By letting $u = 2x$ and $t = \tan \frac{u}{2}$, I found the continuous antiderivative of the function to be:

$$\int \frac{1}{1+\cos^2 x}dx\\= \int \frac{2}{3+\cos2x} dx\\ = \int \frac{1}{3+\cos u}du \\=\int \frac{\frac{2}{1+t^2}}{3+\frac{1-t^2}{1+t^2}}dt\\= \int\frac{1}{2+t^2}dt \\= \frac{1}{\sqrt2}\arctan\left(\frac{\tan x}{\sqrt2}\right) + \frac{\pi}{\sqrt2} \left\lfloor \frac{x + \frac{\pi}{2} }{\pi} \right\rfloor + C $$

(I graphically deduced the floor function bit as I am not familiar with its algebra.)

However, GeoGebra (notably not wolfram) does it better. It states, without the floor function, that the continuous antiderivative is also:

$$ \frac{x}{\sqrt2} + \frac{1}{\sqrt2} \arctan\left( \frac{(1-\sqrt2)\sin 2x}{(\sqrt2 -1)\cos2x +\sqrt2 + 1}\right) + C$$

enter image description here

How did GeoGebra accomplish such a feat? And how can I prove and apply such ingenuity?

  • $\begingroup$ Can you please show your steps? $\endgroup$ – Gibbs Jun 3 '18 at 18:51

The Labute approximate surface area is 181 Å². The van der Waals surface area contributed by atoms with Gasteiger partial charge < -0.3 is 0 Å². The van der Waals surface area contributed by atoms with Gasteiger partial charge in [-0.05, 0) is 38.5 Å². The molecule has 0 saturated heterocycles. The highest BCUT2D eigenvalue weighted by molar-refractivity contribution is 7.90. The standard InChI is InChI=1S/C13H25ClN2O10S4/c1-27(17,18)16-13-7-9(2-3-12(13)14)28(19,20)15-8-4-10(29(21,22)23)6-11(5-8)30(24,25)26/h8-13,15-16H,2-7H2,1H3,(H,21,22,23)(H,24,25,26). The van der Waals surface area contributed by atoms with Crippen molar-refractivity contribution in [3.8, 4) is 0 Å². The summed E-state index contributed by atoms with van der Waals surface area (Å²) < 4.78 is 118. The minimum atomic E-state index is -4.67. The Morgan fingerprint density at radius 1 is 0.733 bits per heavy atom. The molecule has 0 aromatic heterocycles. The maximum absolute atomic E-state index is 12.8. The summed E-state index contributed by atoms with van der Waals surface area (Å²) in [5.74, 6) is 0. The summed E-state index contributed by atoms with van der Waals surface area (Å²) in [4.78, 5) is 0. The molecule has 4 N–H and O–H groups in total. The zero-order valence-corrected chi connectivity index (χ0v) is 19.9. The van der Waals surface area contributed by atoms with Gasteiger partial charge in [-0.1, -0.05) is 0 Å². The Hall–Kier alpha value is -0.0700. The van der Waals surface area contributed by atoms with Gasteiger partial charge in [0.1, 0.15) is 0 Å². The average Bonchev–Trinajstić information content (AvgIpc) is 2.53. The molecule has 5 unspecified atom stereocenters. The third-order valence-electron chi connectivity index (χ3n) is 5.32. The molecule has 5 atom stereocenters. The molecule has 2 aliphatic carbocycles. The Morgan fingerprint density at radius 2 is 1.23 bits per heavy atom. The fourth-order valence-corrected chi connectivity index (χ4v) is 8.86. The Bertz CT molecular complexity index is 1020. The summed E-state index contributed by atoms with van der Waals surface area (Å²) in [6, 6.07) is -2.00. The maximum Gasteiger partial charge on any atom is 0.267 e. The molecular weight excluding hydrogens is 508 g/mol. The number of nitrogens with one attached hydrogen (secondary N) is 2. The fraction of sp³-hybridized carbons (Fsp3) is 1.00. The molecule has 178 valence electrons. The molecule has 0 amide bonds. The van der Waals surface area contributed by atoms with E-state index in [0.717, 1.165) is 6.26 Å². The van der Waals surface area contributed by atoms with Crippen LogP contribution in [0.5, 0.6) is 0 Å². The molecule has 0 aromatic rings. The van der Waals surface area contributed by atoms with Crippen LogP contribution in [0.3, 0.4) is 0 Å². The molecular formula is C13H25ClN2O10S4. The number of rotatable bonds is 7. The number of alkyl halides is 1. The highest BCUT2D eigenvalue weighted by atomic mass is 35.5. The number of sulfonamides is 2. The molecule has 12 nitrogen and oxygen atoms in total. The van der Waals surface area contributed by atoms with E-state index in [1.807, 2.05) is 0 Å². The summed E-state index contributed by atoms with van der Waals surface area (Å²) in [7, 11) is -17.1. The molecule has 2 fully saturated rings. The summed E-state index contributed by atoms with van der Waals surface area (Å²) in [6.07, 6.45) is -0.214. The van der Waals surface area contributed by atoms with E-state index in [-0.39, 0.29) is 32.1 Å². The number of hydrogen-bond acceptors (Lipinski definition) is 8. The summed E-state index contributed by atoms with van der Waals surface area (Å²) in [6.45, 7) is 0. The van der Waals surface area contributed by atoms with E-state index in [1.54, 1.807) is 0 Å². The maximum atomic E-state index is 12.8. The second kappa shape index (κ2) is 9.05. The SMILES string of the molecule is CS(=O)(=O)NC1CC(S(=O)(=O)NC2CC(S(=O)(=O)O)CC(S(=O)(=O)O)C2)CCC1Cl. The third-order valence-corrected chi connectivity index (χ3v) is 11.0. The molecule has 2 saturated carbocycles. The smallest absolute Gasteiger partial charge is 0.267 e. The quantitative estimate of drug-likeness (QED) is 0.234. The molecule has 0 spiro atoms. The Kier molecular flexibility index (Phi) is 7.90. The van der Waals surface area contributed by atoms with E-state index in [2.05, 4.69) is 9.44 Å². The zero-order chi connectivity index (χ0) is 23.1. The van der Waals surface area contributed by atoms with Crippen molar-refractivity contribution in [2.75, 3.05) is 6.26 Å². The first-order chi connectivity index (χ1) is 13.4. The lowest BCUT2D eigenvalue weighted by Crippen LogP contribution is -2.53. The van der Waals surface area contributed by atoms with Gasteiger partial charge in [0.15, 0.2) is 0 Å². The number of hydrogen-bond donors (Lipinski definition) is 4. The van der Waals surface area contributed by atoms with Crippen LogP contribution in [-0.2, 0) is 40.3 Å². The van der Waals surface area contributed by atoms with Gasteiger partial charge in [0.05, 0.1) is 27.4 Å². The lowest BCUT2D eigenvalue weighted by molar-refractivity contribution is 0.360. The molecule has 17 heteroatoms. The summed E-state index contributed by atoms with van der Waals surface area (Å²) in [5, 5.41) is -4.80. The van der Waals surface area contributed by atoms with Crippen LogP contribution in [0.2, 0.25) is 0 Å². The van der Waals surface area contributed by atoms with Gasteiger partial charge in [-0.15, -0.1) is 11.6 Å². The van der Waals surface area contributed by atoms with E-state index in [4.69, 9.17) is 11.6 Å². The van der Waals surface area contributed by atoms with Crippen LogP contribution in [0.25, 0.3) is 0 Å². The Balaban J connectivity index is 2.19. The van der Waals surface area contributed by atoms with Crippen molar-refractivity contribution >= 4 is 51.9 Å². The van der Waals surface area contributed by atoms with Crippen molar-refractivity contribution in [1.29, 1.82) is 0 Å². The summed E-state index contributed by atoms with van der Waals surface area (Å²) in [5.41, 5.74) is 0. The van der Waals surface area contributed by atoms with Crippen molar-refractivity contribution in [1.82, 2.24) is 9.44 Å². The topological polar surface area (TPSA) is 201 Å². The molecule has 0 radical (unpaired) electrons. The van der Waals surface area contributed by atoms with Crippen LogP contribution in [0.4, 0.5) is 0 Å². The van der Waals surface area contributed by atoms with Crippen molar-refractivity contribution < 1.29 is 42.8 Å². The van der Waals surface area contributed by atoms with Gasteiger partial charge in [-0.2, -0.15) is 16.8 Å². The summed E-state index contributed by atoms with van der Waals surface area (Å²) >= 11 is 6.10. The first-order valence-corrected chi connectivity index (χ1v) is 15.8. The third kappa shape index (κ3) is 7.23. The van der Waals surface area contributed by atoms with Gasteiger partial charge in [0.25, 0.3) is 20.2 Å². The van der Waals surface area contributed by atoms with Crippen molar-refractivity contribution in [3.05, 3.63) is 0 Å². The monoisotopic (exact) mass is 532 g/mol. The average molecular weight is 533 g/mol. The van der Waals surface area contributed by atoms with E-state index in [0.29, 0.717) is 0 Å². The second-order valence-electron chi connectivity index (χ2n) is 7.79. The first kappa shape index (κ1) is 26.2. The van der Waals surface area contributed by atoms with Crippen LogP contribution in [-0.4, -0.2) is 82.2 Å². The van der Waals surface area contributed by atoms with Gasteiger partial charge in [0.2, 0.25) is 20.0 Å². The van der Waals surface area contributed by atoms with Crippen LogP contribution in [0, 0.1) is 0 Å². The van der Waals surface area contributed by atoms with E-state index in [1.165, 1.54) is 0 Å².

• $\begingroup$ Should I add it to the question or post in here? But.. why did you remove the parentheses of my trig functions :( I liked those, but thanks for making floor function big. $\endgroup$ – Mint Jun 3 '18 at 18:57
  • $\begingroup$ Adding the steps in the question is fine. Some of the parentheses were not necessary. The expressions $\cos^2 (x), \tan (x)$ are the same as $\cos^2 x, \tan x$, etc. $\endgroup$ – Gibbs Jun 3 '18 at 19:00
  • 2
    $\begingroup$ Related articles: jstor.org/stable/2690852 doi.org/10.1145/174603.174409 $\endgroup$ – StayHomeSaveLives Jun 4 '18 at 14:59

One important thing is while doing u-substitution, the substitution has to be injective. When we substitute $u=\tan x$ in samjoe’s answer, $\tan x$ is not injective on the whole real line, but is injective in intervals of length $\pi$. That’s why you get the right ‘behavior’ only within intervals but not between them.

I believe that the Geogebra’s answer can be derived by noting that $$\frac1{\pi}(arctan(\cot(\pi x))+\pi x-\pi/2)$$ behaves exactly the same as a floor function.

Use also the summation formula for arctan: $$arctan (u)+arctan (v)=arctan(\frac{u+v}{1-uv})$$